Sports Collides With Shipping in Battle Over Proposed Oakland Ballpark

It is the bottom of the ninth in a clash between the shipping industry and baseball’s Oakland Athletics.

With less than two years left on the lease at their dilapidated home stadium, the A’s face stark decisions this summer on their yearslong search for a new ballpark, including whether to move out of state. The effort has created a showdown on the city waterfront between two business communities with very different claims on Oakland’s identity and future.

The latest effort to keep the A’s in California rests with a regional environmental panel and Oakland’s city council, which are due this summer to either allow the team to build a new stadium on a piece of port property close to the city’s downtown or, as team executives warn, send the A’s packing.

“We put so much into Oakland, we haven’t given up,” said Oakland A’s President David Kaval. “But we have to run the table. We can’t afford any losses.”

The biggest opposition comes from a shipping industry that sees the plan for a 34,000-seat stadium and a hotel and residential development on a slice of industrial land at the Port of Oakland as a misguided project that would eat up space at the country’s eighth-busiest container port for imports. They say it would worsen congestion that has bottled up U.S. supply chains and make it harder for American exporters to get their goods overseas.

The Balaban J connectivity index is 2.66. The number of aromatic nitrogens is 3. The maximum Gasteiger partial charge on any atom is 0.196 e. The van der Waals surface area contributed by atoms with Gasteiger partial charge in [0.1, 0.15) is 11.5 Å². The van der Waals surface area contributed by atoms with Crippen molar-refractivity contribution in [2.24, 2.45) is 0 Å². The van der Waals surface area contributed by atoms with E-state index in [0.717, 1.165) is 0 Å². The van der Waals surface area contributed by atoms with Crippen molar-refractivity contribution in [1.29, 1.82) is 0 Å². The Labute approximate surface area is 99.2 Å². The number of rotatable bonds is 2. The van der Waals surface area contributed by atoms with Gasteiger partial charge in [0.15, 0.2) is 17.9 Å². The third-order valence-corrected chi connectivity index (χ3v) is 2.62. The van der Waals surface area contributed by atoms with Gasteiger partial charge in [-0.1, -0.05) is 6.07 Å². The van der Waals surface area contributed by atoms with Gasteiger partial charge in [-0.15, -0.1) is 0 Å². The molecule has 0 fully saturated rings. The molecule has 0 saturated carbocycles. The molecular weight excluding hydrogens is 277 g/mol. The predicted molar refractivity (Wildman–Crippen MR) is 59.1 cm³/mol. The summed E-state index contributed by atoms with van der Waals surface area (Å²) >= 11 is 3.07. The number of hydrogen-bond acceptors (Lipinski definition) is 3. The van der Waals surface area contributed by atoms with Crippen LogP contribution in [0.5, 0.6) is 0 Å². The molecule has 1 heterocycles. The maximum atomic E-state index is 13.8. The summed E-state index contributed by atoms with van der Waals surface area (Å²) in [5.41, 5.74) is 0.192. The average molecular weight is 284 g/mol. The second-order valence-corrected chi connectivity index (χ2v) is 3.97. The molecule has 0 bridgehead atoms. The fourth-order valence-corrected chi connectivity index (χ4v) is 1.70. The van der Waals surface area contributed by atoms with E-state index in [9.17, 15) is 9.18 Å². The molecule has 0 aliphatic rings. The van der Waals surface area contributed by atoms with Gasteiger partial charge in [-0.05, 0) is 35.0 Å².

The Port of Oakland is siding with the A’s over the shipping groups, arguing that the Howard Terminal site is an awkward and underused plot that now serves mostly to hold overflow containers.

Several shipping groups sued the A’s, the city of Oakland, the city council and the port itself on April 4, requesting the stadium plan be halted on environmental grounds.

The situation is complicated by the area’s unyielding geography, with Oakland squeezed in by the water on its western side and the hills rising up quickly to the east.

The A’s see salvation in the kind of sports and entertainment developments created in places like Baltimore, Detroit, and Washington, D.C., that have brought fresh energy and tax dollars by refurbishing industrial zones. San Francisco offers a ready example right across the bay, with its retro-style brick ballpark for the National League Giants along a waterfront that was once lined with piers for the fishing and cargo businesses that decades ago were central to the city’s economy.

Baseball officials say the current A’s home at the nearly 60-year-old RingCentral Coliseum, a stern stadium known for years as the Oakland Coliseum and built in a nondescript area off an interstate highway south of the city, doesn’t have the amenities expected in contemporary sports venues.

The team, which has looked for sites for years and appeared set at one point to move to nearby San Jose, is focused on a 50-acre port parcel that hasn’t hosted full-time cargo-handling operations in almost a decade. The plans include a 400-room hotel, 1.7 million square feet of commercial real estate and 3,000 apartments and condos.

Proposed designs for the site include retaining two massive container cranes that would loom over the property.

The dramatic setting belies real-world concerns, say shipping officials who worry that the tens of thousands of fans who may descend on the area on game days would disrupt trucks and trains moving around the port. Cargo handlers say day-trippers on boats hoping to catch a view of games from the water could hinder cargo ships from approaching nearby working docks. And they worry that residents of the new waterfront homes will object to noise, pollution and other inconveniences associated with living next to a working port.